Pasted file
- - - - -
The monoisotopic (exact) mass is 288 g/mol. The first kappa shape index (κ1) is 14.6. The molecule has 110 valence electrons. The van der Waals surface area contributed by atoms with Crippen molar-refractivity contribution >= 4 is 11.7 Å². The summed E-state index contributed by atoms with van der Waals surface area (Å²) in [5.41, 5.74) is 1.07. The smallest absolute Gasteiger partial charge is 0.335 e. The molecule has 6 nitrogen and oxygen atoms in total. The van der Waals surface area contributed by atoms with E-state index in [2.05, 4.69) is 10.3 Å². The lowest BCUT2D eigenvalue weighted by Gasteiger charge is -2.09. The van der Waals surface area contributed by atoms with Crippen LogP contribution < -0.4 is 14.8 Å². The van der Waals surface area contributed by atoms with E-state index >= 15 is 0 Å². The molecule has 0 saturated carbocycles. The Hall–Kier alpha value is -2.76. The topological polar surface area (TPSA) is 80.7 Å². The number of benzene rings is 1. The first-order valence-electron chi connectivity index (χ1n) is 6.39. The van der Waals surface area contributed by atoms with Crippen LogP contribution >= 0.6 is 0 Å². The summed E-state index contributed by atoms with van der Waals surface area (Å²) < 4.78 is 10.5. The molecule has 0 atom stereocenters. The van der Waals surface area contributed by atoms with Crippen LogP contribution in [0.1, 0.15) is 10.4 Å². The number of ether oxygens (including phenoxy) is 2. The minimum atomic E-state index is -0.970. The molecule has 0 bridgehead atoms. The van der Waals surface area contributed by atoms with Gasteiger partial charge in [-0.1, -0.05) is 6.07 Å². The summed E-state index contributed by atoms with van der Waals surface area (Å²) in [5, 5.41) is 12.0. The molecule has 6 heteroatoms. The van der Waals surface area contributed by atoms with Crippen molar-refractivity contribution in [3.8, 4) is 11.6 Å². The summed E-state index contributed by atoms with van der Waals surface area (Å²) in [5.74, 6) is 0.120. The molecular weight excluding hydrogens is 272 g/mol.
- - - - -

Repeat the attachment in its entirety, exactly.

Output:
The monoisotopic (exact) mass is 288 g/mol. The first kappa shape index (κ1) is 14.6. The molecule has 110 valence electrons. The van der Waals surface area contributed by atoms with Crippen molar-refractivity contribution >= 4 is 11.7 Å². The summed E-state index contributed by atoms with van der Waals surface area (Å²) in [5.41, 5.74) is 1.07. The smallest absolute Gasteiger partial charge is 0.335 e. The molecule has 6 nitrogen and oxygen atoms in total. The van der Waals surface area contributed by atoms with E-state index in [2.05, 4.69) is 10.3 Å². The lowest BCUT2D eigenvalue weighted by Gasteiger charge is -2.09. The van der Waals surface area contributed by atoms with Crippen LogP contribution < -0.4 is 14.8 Å². The van der Waals surface area contributed by atoms with E-state index >= 15 is 0 Å². The molecule has 0 saturated carbocycles. The Hall–Kier alpha value is -2.76. The topological polar surface area (TPSA) is 80.7 Å². The number of benzene rings is 1. The first-order valence-electron chi connectivity index (χ1n) is 6.39. The van der Waals surface area contributed by atoms with Crippen LogP contribution >= 0.6 is 0 Å². The summed E-state index contributed by atoms with van der Waals surface area (Å²) < 4.78 is 10.5. The molecule has 0 atom stereocenters. The van der Waals surface area contributed by atoms with Crippen LogP contribution in [0.1, 0.15) is 10.4 Å². The number of ether oxygens (including phenoxy) is 2. The minimum atomic E-state index is -0.970. The molecule has 0 bridgehead atoms. The van der Waals surface area contributed by atoms with Gasteiger partial charge in [-0.1, -0.05) is 6.07 Å². The summed E-state index contributed by atoms with van der Waals surface area (Å²) in [5, 5.41) is 12.0. The molecule has 6 heteroatoms. The van der Waals surface area contributed by atoms with Crippen molar-refractivity contribution in [3.8, 4) is 11.6 Å². The summed E-state index contributed by atoms with van der Waals surface area (Å²) in [5.74, 6) is 0.120. The molecular weight excluding hydrogens is 272 g/mol.